People play roles in Dungeons and Dragons because that is a paper game, it’s like little theater for the home. People play roles. You don’t see D&D people passing each other text messages and looking for cheats on wikis. Convergence people are metamedia people who are looking for meta-fun. Not your fun. Their meta- fun. Why are they important? Because they are you. You’re outside the game because you developed it, and they want to be in the same space that you are in. They’re super-knowledgeable game fanatics. They’re the people from whom you recruit your own talent.
They’re not fun, these three kinds of people. Gold farmers are into greed, not fun. Griefers are into anti-fun. And metamedia are into meta-fun. They all exist outside your definitional box.
And that’s why they ambush you and they beat on you. They’re not exactly your enemies, but they’re deeply alien to your chosen paradigm. So they have a kind of control over your destiny that you do not allow yourselves to have.
The only way to get ahead of them is to redefine yourselves as something that is not “computer entertainment.” Because their fun isn’t fun and their computers aren’t computers. They are cultural. They are more cultural than you. You’re an industry. They’re a culture. That’s why they kick your ass.
So—you know—how do we control these ugly parasites? How do we exterminate these weeds growing in our money crops? How do we repress them and make them go away for good? The answer is: you don’t. They beat you like the schoolyard bullies beat the kids who are good at math. You don’t get your revenge until you grow up, and you understand them much, much better than they will ever understand you. Living well, that’s the best revenge.
So: I wish I could give you firm, clear answers for all your challenging problems. I can’t, and you know why? Because in my time, we’ve got our OWN problems! The year 2043 is not a place where we know everything about you. Mostly, we forgot about you.
My world is older than your world. You’re old-fashioned, and we’re more sophisticated than you. That means we’ve got deep, serious, mature, sophisticated problems. Problems like greebles. And it’s not just greebles. We’ve also got wiggets and nurnies. The wiggets are kind of okay, but the nurnies, man, those are terrible.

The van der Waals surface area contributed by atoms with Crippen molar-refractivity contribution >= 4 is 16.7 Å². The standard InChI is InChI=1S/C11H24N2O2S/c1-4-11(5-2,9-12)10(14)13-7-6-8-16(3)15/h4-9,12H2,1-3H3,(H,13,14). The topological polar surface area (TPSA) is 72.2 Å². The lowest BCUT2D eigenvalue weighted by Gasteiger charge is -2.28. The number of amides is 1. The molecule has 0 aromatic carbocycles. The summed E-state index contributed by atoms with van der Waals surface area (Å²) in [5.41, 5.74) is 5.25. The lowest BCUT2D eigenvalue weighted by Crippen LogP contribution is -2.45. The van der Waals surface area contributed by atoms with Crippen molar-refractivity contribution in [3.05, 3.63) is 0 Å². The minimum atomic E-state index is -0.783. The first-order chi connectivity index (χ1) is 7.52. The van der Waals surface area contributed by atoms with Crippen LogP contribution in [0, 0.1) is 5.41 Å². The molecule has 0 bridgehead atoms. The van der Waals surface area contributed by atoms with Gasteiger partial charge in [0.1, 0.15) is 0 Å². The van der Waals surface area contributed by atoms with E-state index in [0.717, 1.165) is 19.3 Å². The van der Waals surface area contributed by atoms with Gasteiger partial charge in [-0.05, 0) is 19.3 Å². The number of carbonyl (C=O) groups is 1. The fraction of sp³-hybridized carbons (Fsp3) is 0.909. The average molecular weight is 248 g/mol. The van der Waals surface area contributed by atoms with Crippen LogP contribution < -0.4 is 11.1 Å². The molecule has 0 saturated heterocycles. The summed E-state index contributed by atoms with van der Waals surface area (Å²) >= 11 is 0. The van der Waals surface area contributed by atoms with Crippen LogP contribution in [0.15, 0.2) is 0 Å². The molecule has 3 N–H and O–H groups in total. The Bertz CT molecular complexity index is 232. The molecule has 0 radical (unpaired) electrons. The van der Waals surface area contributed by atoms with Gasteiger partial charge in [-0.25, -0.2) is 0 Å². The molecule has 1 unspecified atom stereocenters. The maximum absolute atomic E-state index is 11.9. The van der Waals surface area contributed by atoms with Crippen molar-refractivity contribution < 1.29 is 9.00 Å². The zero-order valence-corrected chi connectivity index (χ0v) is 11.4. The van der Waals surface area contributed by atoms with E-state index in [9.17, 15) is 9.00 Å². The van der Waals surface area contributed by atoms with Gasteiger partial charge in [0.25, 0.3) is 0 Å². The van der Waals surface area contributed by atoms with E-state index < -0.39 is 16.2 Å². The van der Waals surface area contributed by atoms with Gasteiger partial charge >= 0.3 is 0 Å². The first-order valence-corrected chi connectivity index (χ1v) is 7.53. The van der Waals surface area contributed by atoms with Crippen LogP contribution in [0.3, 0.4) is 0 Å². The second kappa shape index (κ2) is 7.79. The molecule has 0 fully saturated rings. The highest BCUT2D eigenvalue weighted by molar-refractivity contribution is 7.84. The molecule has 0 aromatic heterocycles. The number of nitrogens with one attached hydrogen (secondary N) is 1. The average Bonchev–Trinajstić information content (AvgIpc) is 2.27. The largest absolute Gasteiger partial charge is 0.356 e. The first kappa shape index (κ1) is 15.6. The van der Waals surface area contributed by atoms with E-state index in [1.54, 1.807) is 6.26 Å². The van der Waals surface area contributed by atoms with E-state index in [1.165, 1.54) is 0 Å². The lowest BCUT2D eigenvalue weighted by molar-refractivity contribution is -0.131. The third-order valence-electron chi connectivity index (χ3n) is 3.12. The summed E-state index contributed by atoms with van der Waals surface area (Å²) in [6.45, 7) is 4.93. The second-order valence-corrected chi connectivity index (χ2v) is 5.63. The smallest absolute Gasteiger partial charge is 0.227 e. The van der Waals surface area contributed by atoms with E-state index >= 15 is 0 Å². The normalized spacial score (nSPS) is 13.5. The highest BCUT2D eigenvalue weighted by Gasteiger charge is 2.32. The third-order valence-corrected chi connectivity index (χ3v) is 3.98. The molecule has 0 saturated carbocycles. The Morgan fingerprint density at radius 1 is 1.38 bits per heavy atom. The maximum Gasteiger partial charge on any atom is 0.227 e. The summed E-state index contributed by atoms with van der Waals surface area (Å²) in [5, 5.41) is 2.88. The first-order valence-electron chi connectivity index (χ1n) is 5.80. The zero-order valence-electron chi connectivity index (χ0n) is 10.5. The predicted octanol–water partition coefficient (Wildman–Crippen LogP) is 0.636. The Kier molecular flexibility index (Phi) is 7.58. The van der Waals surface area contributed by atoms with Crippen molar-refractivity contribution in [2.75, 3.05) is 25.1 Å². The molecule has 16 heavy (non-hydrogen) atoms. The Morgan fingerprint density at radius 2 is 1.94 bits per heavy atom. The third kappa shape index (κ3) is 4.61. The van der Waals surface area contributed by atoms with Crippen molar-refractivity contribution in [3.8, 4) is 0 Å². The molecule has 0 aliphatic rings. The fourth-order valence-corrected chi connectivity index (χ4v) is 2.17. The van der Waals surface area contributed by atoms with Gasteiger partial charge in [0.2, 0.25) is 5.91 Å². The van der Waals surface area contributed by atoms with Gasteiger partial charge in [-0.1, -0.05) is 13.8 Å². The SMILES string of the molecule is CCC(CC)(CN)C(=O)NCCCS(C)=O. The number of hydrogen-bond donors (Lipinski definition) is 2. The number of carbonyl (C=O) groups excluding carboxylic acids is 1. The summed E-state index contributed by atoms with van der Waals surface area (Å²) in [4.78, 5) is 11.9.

I’d like to explain to you in full, grinding detail what nurnies and greebles are. I can’t. Because we just invented them. They’re brand-new, disruptive innovations. We don’t understand them ourselves. If we really got it about greebles, we wouldn’t have to make up ridiculous tech-terms like “greebles.”
But, well, that’s what we ourselves worry about. We don’t worry much about you. We made our peace with you because you are our respected ancestors. We’re human beings and we have to worry about ourselves. And boy, do we ever.
So. In conclusion. (Speaker looks at two watches, one on each wrist.) Time flies, huh? Wow! Well, the best way to create the future is to invent it. That’s a cliché, and you know that.But the best way to understand the future is to study the past. The past has much better clues for you than the future does. Because the future is just a kind of history that hasn’t happened yet.
Well, your past once involved a kind of futurist prophecy. A dark and painful prophecy that was made thirty-five years ago. And the prophecy came in two words: “towel designers.”
Your industry was invented thirty five years ago. And it came out of the chute like a rodeo bull. There was a time, thirty- five years ago, when Atari was the fastest-growing company in American history. So, you know, Warner bought Atari. For 28 million dollars. An absolute fortune. Supposedly.